Your credit score is a testament to your creditworthiness. Decades ago, there was a time when people in small towns knew each other and could get loans and credit based on simple understandings and the fact that people knew and trusted one another. For most of western civilization, those days are long gone. Credit scores have been implemented to give lenders and banks an idea of who you are as a person and how likely you are to keep your financial promises. So, when you walk into a financial institution to get a mortgage rate, it doesn't matter how you dress, what you say, or how friendly you are. Your credit score is going to tell the lender everything he or she needs to know to qualify or deny you for a loan.
Your credit score is going to be used to calculate how much money you can borrow, the interest rate of the money you borrow, and other factors. If your credit score is 750 or higher, there is a better chance you can borrow more and have a lower interest rate. Granted, how much you can borrow will likely depend on your income as well. If your credit score is low, say in the 500s or 600s, there is a greater risk of being denied a loan. Even if you can secure a loan, you'll most likely pay higher interest rates, which could cost you tens of thousands of dollars over the life of your mortgage.
Banks look at you as a risk. They are putting up hundreds of thousands of dollars over several decades in hopes of seeing their investment returned with interest applied. Are you worth the risk? Your credit score will contain a variety of information that tells lenders whether or not you're worth the risk. Do you pay your bills on time? Do you have a low or high debt-to-income ratio? What is your credit utilization score? Have you defaulted on any loans? Do you currently or have you ever had any outstanding debts? Lenders will look for answers to these types of questions in your credit report.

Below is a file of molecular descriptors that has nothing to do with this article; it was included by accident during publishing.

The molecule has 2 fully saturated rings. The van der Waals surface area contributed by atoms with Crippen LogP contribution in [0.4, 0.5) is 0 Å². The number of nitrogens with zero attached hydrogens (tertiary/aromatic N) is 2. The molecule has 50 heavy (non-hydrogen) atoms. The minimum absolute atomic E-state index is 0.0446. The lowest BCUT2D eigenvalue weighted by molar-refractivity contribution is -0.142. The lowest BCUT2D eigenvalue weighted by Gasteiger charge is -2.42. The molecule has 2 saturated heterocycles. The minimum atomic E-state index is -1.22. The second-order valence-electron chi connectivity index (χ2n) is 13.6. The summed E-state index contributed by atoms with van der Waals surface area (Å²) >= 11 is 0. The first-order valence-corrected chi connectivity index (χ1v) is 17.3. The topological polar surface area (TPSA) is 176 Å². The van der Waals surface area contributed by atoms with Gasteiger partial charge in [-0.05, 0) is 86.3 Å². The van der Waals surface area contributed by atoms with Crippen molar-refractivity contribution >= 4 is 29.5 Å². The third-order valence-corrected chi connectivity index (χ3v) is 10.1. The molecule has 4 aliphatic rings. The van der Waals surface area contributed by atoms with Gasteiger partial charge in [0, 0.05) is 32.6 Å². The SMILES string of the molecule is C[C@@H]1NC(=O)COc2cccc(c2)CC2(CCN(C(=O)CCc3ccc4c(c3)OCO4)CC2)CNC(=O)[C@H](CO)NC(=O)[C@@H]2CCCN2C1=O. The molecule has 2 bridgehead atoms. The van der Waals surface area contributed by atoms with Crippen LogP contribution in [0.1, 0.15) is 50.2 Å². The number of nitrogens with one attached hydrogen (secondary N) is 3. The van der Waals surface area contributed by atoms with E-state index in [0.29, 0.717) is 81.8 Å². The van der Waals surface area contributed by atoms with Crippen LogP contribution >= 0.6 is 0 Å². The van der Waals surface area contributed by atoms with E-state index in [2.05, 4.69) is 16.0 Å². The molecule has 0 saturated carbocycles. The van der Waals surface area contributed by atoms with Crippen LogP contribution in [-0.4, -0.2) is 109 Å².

Before you apply for a mortgage, it's best to understand how the lenders think. You'll want to clean up your credit and get your score as high as possible before applying. When you do apply, you'll have what's known as a hard inquiry on your credit report, which can lower your credit score. You have to give your explicit permission before any lender runs a hard inquiry, so be sure not to give permission too often. Ultimately, this means that you want to have your credit in excellent shape before the hard inquiry is pulled. This way, you will receive the best interest rate.
Your credit score is how banks see you when you apply for a mortgage loan. The last thing you want is for them to see you in a poor light. A low credit score of about 650 will raise your interest rate, affect your private mortgage insurance or PMI, impact your closing costs, and essentially make owning a home a difficult experience. Fixing your credit before you buy can change all of this for the better, which is why it's a good idea to start working on making these positive changes today.